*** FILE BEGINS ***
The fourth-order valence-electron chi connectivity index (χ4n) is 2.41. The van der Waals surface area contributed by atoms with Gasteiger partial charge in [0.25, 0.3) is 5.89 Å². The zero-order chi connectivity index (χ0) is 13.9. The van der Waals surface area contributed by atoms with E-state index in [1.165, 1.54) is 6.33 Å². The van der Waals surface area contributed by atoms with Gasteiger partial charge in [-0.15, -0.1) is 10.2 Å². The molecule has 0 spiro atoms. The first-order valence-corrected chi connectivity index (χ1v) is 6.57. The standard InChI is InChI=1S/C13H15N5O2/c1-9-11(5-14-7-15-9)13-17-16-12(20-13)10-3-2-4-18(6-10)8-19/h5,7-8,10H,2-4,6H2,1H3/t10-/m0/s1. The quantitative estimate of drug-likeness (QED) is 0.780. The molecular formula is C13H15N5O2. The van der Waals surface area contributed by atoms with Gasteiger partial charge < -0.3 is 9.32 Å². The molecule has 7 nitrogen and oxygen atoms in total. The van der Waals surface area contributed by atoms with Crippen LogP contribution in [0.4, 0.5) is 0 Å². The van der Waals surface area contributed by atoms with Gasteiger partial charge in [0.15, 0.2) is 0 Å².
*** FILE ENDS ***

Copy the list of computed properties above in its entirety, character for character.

The fourth-order valence-electron chi connectivity index (χ4n) is 2.41. The van der Waals surface area contributed by atoms with Gasteiger partial charge in [0.25, 0.3) is 5.89 Å². The zero-order chi connectivity index (χ0) is 13.9. The van der Waals surface area contributed by atoms with E-state index in [1.165, 1.54) is 6.33 Å². The van der Waals surface area contributed by atoms with Gasteiger partial charge in [-0.15, -0.1) is 10.2 Å². The molecule has 0 spiro atoms. The first-order valence-corrected chi connectivity index (χ1v) is 6.57. The standard InChI is InChI=1S/C13H15N5O2/c1-9-11(5-14-7-15-9)13-17-16-12(20-13)10-3-2-4-18(6-10)8-19/h5,7-8,10H,2-4,6H2,1H3/t10-/m0/s1. The quantitative estimate of drug-likeness (QED) is 0.780. The molecular formula is C13H15N5O2. The van der Waals surface area contributed by atoms with Gasteiger partial charge < -0.3 is 9.32 Å². The molecule has 7 nitrogen and oxygen atoms in total. The van der Waals surface area contributed by atoms with Crippen LogP contribution in [0.4, 0.5) is 0 Å². The van der Waals surface area contributed by atoms with Gasteiger partial charge in [0.15, 0.2) is 0 Å².